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J Environ Monit. 2007 Jan;9(1):87-90. Epub 2006 Nov 9.

Dielectrophoretic separation of Bacillus subtilis spores from environmental diesel particles.

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Centre for Biomedical Engineering, School of Engineering, University of Surrey, Guildford, Surrey, GU2 7XH, UK.


Isolation of pathogenic bacteria from non-biological material of similar size is a vital sample preparation step in the identification of such organisms, particularly in the context of detecting bio-terrorist attacks. However, many detection methods are impeded by particulate contamination from the environment such as those from engine exhausts. In this paper we use dielectrophoresis--the induced motion of particles in non-uniform fields--to successfully remove over 99% of diesel particulates acquired from environmental samples, whilst letting bacterial spores of B. subtilis pass through the chamber largely unimpeded. We believe that such a device has tremendous potential as a precursor to a range of detection methods, improving the signal-to-noise ratio and ultimately improving detection rates.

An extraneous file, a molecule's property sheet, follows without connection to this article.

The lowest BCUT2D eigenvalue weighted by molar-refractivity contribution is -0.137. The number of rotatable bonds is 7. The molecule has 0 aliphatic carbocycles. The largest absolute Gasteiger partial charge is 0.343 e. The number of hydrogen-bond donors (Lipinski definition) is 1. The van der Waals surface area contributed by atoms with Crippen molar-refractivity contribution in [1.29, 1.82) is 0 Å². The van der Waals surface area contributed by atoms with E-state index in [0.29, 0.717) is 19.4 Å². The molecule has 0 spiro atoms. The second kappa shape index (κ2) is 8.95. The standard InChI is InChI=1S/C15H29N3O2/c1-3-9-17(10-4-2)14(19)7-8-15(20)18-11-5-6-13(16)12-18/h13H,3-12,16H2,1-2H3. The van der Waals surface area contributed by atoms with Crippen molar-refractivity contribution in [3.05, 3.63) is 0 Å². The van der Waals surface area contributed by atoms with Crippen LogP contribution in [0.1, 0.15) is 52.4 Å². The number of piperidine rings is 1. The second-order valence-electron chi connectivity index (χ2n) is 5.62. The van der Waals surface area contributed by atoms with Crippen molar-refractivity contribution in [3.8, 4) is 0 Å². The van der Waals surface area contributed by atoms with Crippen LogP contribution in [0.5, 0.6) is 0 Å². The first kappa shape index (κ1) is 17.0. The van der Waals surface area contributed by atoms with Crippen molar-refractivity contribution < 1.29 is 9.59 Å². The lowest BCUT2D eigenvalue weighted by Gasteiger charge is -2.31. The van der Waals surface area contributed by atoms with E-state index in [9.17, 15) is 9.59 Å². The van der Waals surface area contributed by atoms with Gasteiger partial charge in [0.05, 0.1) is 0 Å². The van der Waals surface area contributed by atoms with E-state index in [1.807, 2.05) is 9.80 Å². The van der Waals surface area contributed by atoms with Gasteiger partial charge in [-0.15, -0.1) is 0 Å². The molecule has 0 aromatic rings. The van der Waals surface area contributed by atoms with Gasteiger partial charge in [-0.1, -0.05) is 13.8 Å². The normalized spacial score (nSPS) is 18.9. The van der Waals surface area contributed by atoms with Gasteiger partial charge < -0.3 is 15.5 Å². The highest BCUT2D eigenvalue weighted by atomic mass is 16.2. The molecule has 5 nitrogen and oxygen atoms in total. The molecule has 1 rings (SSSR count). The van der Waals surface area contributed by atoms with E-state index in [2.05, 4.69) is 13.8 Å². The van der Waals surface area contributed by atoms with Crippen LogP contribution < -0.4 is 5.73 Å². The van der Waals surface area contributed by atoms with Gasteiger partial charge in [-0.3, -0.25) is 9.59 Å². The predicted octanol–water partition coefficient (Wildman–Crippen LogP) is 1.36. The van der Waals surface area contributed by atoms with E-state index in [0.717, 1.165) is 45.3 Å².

[Indexed for MEDLINE]

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